Beliefnet
Cardinal Bernard F. Law's resignation as Archbishop of Boston and the Vatican's official approval of the U.S. bishops' policy on sexual abuse mark the end of one chapter, and the beginning of another, in the unfolding story of the clergy sexual abuse scandal.

Throughout the United States and the world, the wounds of the Catholic Church must heal on many levels. Relationships among bishops and the priests, survivors, and laity will take time and special efforts to repair. In particular, reconciliation between the Catholic Church hierarchy and survivors of clergy sexual abuse will require that justice be done through the fair settlement of legal cases. It will also require the hierarchy's sustained commitment to education programs, therapy for victims and their families, and dialogue.

Catholic leaders--clergy and lay--with whom I have spoken foresee a decade or more of hard work to reestablish stable relationships among priests, survivors, laity, and bishops. In Boston alone, the hundreds of lawsuits are likely to take upwards of five years to resolve, even under the most optimistic scenarios. Throughout the U.S., church attendance, regular financial support, and Catholic philanthropy are all down now--in some dioceses, by 20 percent or more.

Bringing those levels up by regaining trust will take more than well-written policies and promises--it will take action. Bishops, priests, and laity must define a new set of terms about how Catholics will participate in, and actively support, their Church.

PRACTICAL STEPS

There are several practical steps that bishops and laity should take to begin the process of healing, reconciliation, and reunification:

Create Advisory Boards That Aren't Just For Show

Existing governance structures in each diocese--including pastoral councils, finance councils, and advisory boards--need to be reinvigorated or reconstructed. Right now, a typical diocese's finance committee is run by laypeople who are likely to view their appointments as honorary.

Instead of mild, deferential laity who value these honorary appointments, lay boards must be populated with tough-minded, independent thinking Catholics who will "speak truth to power" - telling bishops what they need to know, rather than what they want to hear, particularly regarding budgets, administration, financial planning, and personnel. Each person serving on a lay board is a steward for the interests of all Catholics and must resist succumbing to the insidious effects of "insider" status and privilege.

Let the Sun Shine In

Secrecy and authoritarianism created the conditions in which sexual abuse could flourish within the Church. Currently, some dioceses have newly-created review boards meant to evaluate sexual abuse allegations. These boards are made up of laypeople whose names have not been revealed.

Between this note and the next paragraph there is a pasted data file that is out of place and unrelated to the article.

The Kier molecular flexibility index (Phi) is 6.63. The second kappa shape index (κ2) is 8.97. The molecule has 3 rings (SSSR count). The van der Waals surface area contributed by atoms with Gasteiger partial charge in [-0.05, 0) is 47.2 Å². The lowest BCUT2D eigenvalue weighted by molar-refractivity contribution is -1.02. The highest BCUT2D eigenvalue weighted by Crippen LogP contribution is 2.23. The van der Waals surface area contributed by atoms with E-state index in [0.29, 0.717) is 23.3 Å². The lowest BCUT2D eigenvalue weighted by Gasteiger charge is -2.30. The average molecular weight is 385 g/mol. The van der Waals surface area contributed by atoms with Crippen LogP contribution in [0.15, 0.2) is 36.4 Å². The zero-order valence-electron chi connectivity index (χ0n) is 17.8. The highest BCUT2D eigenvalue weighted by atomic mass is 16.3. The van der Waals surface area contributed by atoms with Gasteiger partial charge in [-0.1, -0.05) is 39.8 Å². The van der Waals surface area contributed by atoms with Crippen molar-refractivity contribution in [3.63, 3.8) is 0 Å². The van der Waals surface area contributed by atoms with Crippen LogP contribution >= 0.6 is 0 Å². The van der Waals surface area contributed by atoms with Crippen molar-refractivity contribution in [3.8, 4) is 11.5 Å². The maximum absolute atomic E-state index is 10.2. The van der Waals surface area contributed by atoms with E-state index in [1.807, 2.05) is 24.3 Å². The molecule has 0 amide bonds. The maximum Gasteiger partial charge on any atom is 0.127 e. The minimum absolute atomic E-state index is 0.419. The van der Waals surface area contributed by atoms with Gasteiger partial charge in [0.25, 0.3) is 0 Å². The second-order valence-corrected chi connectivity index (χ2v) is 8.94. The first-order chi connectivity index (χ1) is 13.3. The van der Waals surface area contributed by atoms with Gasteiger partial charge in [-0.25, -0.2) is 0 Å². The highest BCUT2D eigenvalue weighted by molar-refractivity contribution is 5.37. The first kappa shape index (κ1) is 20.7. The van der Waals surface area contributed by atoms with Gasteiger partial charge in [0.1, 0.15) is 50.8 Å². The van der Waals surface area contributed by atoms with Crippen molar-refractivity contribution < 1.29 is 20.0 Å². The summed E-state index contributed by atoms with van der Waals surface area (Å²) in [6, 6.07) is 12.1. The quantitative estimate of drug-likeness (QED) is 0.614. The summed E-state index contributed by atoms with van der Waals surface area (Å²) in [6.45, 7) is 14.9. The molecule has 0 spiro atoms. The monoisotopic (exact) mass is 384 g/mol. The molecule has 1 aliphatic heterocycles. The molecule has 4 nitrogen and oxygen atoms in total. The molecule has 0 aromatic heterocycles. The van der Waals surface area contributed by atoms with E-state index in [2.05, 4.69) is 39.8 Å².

Such "secret" review boards are an unacceptable contradiction in terms. Bishops must not undermine their own stated commitment to openness by resorting to concealment. As Supreme Court Justice Louis Brandeis once said, "Sunlight is the best disinfectant." Sunlight and the open participation of the laity are the only ways to cleanse and purify the Church.

Don't Allow Wiggle Room

Rhetorical commitment is not sufficient. There must be vigorous definition and implementation of child protection policies beyond the Norms approved by the U.S. bishops and the Vatican. For instance, bishops can go beyond the final revised Norms in terms of rolling back the 10-year statue of limitations and making sure that the influence of lay review boards is not diminished. The bishops also must not slow proceedings down deliberately, under-fund policies and procedures, or appoint weak personnel for implementation.

Listen to Those Who've Been Wounded

Bishops must learn to bring people together, to listen as well as speak, and to respect the anger, hurt, and sense of betrayal felt by millions of decent Catholics.

Overrule Backsliders

Local parishes need strong lay involvement in parish councils, finance councils, and committees that oversee clerical and lay personnel, child protection policies, and pastoral activities. Bishops need to press sincerely and unequivocally for these forms of lay influence, and they must overrule pastors who resist it. In particular, safe parish programs must be adequately funded and competently staffed.

Local parishes need strong lay involvement in parish councils, finance councils, and committees that oversee clerical and lay personnel, child protection policies, and pastoral activities. Bishops need to press sincerely and unequivocally for these forms of lay influence, and they must overrule pastors who resist it. In particular, safe parish programs must be adequately funded and competently staffed.

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